The 1st, 2nd, 3rd or 4th quartile of a range of data is the value that 25%, 50%, 75% or 100% (respectively) of the data values fall within.
This is explained in more detail on the Wikipedia Quartile pageIn Excel 2010, the new QUARTILE.INC and QUARTILE.EXC functions both find a requested quartile of a supplied data set.
The difference between these two functions is that the Quartile.Inc function bases its calculation on a percentile range of 0 to 1 inclusive, whereas the Quartile.Exc function bases its calculation on a percentile range of 0 to 1 exclusive.
The Excel QUARTILE.EXC function returns a requested quartile of a supplied range of values, based on a percentile range of 0 to 1 exclusive.
The function is new in Excel 2010 and so is not available in earlier versions of Excel.
The format of the function is :
Where the function arguments are:
array    The range of data values for which you want to calculate the specified quartile 
quart   
An integer between 1 and 3, representing the required quartile. (if quart = 1 or 3, the supplied array must contain more than 2 values)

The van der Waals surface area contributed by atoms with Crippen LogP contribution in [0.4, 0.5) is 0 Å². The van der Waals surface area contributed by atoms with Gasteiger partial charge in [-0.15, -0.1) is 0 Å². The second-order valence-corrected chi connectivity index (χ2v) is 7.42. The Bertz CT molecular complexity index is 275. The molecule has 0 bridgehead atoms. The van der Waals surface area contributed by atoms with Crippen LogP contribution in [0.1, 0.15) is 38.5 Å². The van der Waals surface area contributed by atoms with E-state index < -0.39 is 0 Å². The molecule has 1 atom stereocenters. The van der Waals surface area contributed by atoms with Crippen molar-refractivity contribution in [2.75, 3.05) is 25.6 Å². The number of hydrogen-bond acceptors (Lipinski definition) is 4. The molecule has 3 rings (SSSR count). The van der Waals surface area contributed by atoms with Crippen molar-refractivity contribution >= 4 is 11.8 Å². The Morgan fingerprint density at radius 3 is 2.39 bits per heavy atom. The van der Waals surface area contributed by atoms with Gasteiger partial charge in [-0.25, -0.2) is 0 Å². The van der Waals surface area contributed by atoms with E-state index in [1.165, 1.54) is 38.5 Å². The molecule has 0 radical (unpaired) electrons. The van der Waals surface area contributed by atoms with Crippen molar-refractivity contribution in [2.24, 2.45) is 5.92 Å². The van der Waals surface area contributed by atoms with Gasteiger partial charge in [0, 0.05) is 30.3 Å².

Note that:
The Quartile.Exc function is closely related to the Excel Percentile.Exc function in that:
The spreadsheets below show examples of the Excel Quartile.Exc function used to calculate the quartiles of the set of values 1  5 (stored in cells A1  A5 of the sample spreadsheet).
The formulas for the functions are shown in the spreadsheet on the left, and the results are shown in the spreadsheet on the right.
Formulas:

Results:

Note that in the above examples:
For further examples of the Excel Quartile.Exc function, see the Microsoft Office website
If you get an error from the Excel Quartile.Exc function this is likely to be one of the following:
#NUM!   
Occurs if either:

#VALUE!    Occurs if the supplied value of quart cannot be interpreted as a numeric value